Max's recordings continued to inspire many musicians over the years. As "Maximilian," Crook had two instrumental compositions break the Top 40 in Canada in 1962, "The Twistin' Ghost" and "Greyhound" respectfully received heavy airplay in Toronto on radio CHUM Canada. Max's recording of "The Snake" from 1961 was a hit in Argentina of all places, where it still receives airplay on radio stations to this day! Roy Wood of the Electric Light Orchestra (ELO for short) was very influenced in the 70's by Crook's early pioneering synth work. The Euro band 'Kilopop!' had a Top 5 hit with "Sky Men" in France, a cover of the Geoffrey Goddard composition (Goddard played the clavioline on "Telstar"). Although an ondioline was used by 'Kilopop!' for their recording, the influence is most certainly noticable. Britain's Adam Faith ripped off the Musitron sound too in "Don't You Know It" and other songs. John Barry was totally inspired by Max Crook's work on Del Shannon's hits. Barry used a clavioline on his recordings of "Rocco's Theme," "Spinnerree," "Moody River," "Starfire," Rum-Dee-Dum-Dee-Dah," "Watch Your Step," and "Twist It." The latter two songs featured a great trilling work, which Adam Faith adopted soon thereafter. Some found the over-usage of the clavioline annoying, but many considered the work grand. Max Crook paved the way for many instrumental and vocal artists. He was the leader in the synthesized sound. The "Lost In Space" television show also featured lifts resembling Crook's work. The theme song had obvious rip-offs of the "Runaway" solo. Alex North, who composed the score for the motion picture "Spartacus," introduced America to the ondioline, an instrument similar to the clavioline. Kai Winding made "More" (the Theme to Mondo Caine) a huge instrumental smash with Claus Ogerman on the ondioline, but Crook had secured the 'sound' years earlier in "Runaway," "Hats Off To Larry," and so on. Unbelievably, Max Crook also influenced Jean-Jacques Perrey, who became a major composer later on with Moog recordings. Max became one of the first owners of the Moog organ (used for compositions such as "Popcorn" by the group 'Hot Butter').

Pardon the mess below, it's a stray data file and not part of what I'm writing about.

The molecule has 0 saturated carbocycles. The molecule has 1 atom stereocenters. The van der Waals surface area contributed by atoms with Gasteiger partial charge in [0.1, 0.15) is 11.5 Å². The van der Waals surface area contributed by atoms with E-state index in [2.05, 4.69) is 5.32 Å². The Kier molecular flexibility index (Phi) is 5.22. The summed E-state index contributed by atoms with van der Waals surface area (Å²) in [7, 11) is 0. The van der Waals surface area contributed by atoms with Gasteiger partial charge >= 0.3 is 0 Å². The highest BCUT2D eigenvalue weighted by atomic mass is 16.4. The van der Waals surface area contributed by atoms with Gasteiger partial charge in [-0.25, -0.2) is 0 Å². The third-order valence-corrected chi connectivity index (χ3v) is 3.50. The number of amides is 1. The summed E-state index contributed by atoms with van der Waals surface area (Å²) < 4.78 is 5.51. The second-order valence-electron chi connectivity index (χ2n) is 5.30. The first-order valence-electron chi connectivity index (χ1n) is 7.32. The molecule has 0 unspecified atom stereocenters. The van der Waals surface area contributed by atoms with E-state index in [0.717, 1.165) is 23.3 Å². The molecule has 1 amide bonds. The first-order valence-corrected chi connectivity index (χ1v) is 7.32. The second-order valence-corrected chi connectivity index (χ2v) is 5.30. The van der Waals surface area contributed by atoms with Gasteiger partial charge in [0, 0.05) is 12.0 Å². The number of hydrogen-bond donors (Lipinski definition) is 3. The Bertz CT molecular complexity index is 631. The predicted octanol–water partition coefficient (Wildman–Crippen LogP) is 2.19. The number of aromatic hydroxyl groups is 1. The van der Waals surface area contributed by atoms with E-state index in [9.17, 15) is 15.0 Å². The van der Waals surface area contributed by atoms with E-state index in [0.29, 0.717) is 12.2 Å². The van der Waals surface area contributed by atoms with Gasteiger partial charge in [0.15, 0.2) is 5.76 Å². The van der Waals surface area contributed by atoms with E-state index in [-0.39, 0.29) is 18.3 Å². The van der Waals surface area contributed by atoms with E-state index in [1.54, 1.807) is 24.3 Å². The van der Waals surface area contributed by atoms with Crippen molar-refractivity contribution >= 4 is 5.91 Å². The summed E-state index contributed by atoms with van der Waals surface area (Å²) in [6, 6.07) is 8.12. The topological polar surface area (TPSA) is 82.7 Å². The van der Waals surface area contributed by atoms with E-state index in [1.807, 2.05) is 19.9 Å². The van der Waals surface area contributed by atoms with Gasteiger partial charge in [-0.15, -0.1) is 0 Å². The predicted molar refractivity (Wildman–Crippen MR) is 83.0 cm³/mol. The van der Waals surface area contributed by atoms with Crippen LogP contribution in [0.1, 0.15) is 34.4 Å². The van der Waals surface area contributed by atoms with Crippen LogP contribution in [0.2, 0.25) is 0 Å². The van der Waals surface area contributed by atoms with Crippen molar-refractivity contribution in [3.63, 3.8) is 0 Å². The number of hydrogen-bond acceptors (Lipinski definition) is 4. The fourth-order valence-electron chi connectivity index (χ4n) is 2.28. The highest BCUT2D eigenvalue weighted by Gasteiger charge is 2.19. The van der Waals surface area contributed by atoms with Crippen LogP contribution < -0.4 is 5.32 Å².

Max Crook played with some of rocks greatest stars: Del Shannon, Brian Hyland, Liberace, Roy Orbison, Jackie Wilson, Jerry Lee Lewis, etc. He has such diverse recorded compositions, ranging from pop standards a la Lawrence Welk and Henry Mancini songs to rock and roll, R & B, C & W, Christian, Gospel, and more. But Max Crook will always be known for his work in Runaway and for his three legged creature, the Musitron.

Max playing the Musitron on stage in 2001




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Copyright 1998-2007 Max Crook, Backdraft Music. All Rights Reserved. The borrowing of verbiage and pictures is permissable provided credit to the source is made and a link to maxcrook.com is established.